Vector equation of a plane

To determine a plane in space we need a point and two different directions. These directions are given by two linearly independent vectors that are called director vectors of the plane.

It is important to remark that it is equivalent to have a point and two linearly independent vectors as it is to have three non aligned points. Let's see it:

If we have three points $$A, B$$ and $$C$$, we can obtain $$1$$ point and two vectors by doing: $$$\begin {array}{rcl}P&=&A \\ \overrightarrow{v}&=&\overrightarrow{AB} \\ \overrightarrow{w}&=&\overrightarrow{AC}\end{array}$$$

Obviously, if we have $$1$$ point $$P$$ and two vectors $$\overrightarrow{v}$$ and $$\overrightarrow{w}$$ can obtain three points by doing: $$$\begin{array}{rcl} A&=&P \\ B&=& P + \overrightarrow{v} \\ C&=& P+\overrightarrow{w}\end{array}$$$ Let's consider now in the reference system $$\{O; \overrightarrow{i},\overrightarrow{j},\overrightarrow{k}\}$$ the plane $$\pi$$ that goes through the point $$P$$ and has director vectors $$\overrightarrow{v}$$ and $$\overrightarrow{w}$$. We will symbolize it by $$\pi(A,\overrightarrow{v},\overrightarrow{w})$$.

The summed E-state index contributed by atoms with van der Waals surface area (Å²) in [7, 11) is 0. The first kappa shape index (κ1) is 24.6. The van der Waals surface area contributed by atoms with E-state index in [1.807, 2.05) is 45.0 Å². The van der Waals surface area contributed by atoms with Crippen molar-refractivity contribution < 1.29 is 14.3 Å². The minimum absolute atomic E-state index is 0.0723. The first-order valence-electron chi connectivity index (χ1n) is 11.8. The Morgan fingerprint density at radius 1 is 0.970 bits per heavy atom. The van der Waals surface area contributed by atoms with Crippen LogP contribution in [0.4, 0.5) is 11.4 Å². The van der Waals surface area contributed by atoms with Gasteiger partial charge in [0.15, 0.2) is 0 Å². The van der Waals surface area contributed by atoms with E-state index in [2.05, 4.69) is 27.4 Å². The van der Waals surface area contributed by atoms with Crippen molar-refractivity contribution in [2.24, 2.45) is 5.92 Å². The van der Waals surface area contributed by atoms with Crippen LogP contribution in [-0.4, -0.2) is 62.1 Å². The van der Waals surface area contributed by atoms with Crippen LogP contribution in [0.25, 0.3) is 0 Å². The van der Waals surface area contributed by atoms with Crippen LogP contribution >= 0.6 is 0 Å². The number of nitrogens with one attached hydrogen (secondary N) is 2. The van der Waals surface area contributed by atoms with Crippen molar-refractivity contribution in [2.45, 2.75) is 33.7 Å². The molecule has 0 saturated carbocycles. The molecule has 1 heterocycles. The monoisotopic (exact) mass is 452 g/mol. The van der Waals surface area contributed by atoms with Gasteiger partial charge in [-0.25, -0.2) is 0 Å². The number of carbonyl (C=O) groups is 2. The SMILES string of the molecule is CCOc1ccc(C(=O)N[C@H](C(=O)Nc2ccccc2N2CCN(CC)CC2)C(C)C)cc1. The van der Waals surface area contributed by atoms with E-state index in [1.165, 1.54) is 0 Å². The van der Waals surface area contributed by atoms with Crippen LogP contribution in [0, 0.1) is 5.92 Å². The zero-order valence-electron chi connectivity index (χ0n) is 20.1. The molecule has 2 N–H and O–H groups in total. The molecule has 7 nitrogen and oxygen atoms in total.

As in the case of the straight line, we can express any point in the plane applying a linear combination of two governing vectors of the plane with a point in the plane.

We then know that the vector equation is: $$$P = A +\lambda \overrightarrow{v} +\mu \overrightarrow{w}$$$ which expressed in coordinates is: $$$(x,y,z)=(a_1,a_2,a_3) +\lambda \cdot (v_1,v_2,v_3)+\mu \cdot (w_1,w_2,w_3)$$$

Consider points $$A = (1,-3, 5), B = (1, 2,-1)$$ and $$C = (-2,-1, 0)$$ find the vector equation of the plane that they define.

We find the director vectors of the plane by doing: $$$\begin{array}{rcl}\overrightarrow{v}&=&\overrightarrow{AB}=B-A=(1,2,-1)-(1,-3,5)=(0,5,-6) \\ \overrightarrow{w}&=&\overrightarrow{AC}=C-A=(-2,-1,0)-(1,-3,5)=(-3,2,-5)\end{array}$$$ and like this we know that the vector equation is: $$$(x, y, z) = (1,-3, 5) + \lambda \cdot (0, 5,-6) + \mu \cdot (-3, 2,-5)$$$